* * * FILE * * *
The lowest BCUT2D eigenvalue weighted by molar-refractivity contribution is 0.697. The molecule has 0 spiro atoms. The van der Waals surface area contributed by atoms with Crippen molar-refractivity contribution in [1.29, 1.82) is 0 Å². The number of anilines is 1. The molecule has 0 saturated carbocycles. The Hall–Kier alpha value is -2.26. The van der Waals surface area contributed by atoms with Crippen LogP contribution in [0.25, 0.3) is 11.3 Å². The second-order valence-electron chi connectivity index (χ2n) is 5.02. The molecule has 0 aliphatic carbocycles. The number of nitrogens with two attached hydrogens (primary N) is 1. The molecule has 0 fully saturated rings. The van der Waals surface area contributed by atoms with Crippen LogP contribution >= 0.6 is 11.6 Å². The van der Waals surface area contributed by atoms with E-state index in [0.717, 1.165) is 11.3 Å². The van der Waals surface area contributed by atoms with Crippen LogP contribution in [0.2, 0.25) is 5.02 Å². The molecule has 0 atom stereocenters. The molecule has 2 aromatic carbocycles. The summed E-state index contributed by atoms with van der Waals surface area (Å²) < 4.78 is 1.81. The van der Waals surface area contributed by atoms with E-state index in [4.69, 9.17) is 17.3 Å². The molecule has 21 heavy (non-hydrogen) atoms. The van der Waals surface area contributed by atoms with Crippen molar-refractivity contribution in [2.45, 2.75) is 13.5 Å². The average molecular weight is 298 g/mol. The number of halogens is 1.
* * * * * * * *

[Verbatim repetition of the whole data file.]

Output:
The lowest BCUT2D eigenvalue weighted by molar-refractivity contribution is 0.697. The molecule has 0 spiro atoms. The van der Waals surface area contributed by atoms with Crippen molar-refractivity contribution in [1.29, 1.82) is 0 Å². The number of anilines is 1. The molecule has 0 saturated carbocycles. The Hall–Kier alpha value is -2.26. The van der Waals surface area contributed by atoms with Crippen LogP contribution in [0.25, 0.3) is 11.3 Å². The second-order valence-electron chi connectivity index (χ2n) is 5.02. The molecule has 0 aliphatic carbocycles. The number of nitrogens with two attached hydrogens (primary N) is 1. The molecule has 0 fully saturated rings. The van der Waals surface area contributed by atoms with Crippen LogP contribution >= 0.6 is 11.6 Å². The van der Waals surface area contributed by atoms with E-state index in [0.717, 1.165) is 11.3 Å². The van der Waals surface area contributed by atoms with Crippen LogP contribution in [0.2, 0.25) is 5.02 Å². The molecule has 0 atom stereocenters. The molecule has 2 aromatic carbocycles. The summed E-state index contributed by atoms with van der Waals surface area (Å²) < 4.78 is 1.81. The van der Waals surface area contributed by atoms with E-state index in [4.69, 9.17) is 17.3 Å². The molecule has 21 heavy (non-hydrogen) atoms. The van der Waals surface area contributed by atoms with Crippen molar-refractivity contribution in [2.45, 2.75) is 13.5 Å². The average molecular weight is 298 g/mol. The number of halogens is 1.